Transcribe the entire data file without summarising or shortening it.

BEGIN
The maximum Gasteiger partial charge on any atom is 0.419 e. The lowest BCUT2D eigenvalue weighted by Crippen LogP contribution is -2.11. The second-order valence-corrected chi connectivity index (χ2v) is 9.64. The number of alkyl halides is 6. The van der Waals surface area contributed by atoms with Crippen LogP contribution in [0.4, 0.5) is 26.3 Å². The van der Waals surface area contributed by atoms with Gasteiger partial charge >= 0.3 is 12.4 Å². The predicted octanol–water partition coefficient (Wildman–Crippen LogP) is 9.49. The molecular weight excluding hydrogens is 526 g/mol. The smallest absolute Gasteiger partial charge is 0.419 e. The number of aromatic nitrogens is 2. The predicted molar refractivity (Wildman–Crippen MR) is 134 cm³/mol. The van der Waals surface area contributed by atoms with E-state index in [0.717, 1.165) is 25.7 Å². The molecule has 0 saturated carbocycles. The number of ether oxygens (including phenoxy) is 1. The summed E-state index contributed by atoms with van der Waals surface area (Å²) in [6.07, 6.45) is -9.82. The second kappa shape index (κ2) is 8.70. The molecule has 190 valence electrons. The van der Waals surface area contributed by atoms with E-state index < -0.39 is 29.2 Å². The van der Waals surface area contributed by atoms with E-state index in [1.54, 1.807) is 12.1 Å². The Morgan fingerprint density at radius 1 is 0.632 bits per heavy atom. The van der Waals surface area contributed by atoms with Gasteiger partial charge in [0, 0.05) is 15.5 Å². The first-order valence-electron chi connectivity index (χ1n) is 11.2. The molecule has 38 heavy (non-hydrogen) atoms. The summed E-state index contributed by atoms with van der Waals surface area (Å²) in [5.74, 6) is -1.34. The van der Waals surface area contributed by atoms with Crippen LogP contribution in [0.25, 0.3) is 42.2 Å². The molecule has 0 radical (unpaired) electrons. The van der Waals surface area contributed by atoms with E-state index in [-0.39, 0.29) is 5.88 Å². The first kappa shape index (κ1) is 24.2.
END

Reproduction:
The maximum Gasteiger partial charge on any atom is 0.419 e. The lowest BCUT2D eigenvalue weighted by Crippen LogP contribution is -2.11. The second-order valence-corrected chi connectivity index (χ2v) is 9.64. The number of alkyl halides is 6. The van der Waals surface area contributed by atoms with Crippen LogP contribution in [0.4, 0.5) is 26.3 Å². The van der Waals surface area contributed by atoms with Gasteiger partial charge >= 0.3 is 12.4 Å². The predicted octanol–water partition coefficient (Wildman–Crippen LogP) is 9.49. The molecular weight excluding hydrogens is 526 g/mol. The smallest absolute Gasteiger partial charge is 0.419 e. The number of aromatic nitrogens is 2. The predicted molar refractivity (Wildman–Crippen MR) is 134 cm³/mol. The van der Waals surface area contributed by atoms with E-state index in [0.717, 1.165) is 25.7 Å². The molecule has 0 saturated carbocycles. The number of ether oxygens (including phenoxy) is 1. The summed E-state index contributed by atoms with van der Waals surface area (Å²) in [6.07, 6.45) is -9.82. The second kappa shape index (κ2) is 8.70. The molecule has 190 valence electrons. The van der Waals surface area contributed by atoms with E-state index < -0.39 is 29.2 Å². The van der Waals surface area contributed by atoms with E-state index in [1.54, 1.807) is 12.1 Å². The Morgan fingerprint density at radius 1 is 0.632 bits per heavy atom. The van der Waals surface area contributed by atoms with Gasteiger partial charge in [0, 0.05) is 15.5 Å². The first-order valence-electron chi connectivity index (χ1n) is 11.2. The molecule has 38 heavy (non-hydrogen) atoms. The summed E-state index contributed by atoms with van der Waals surface area (Å²) in [5.74, 6) is -1.34. The van der Waals surface area contributed by atoms with Crippen LogP contribution in [0.25, 0.3) is 42.2 Å². The molecule has 0 radical (unpaired) electrons. The van der Waals surface area contributed by atoms with E-state index in [-0.39, 0.29) is 5.88 Å². The first kappa shape index (κ1) is 24.2.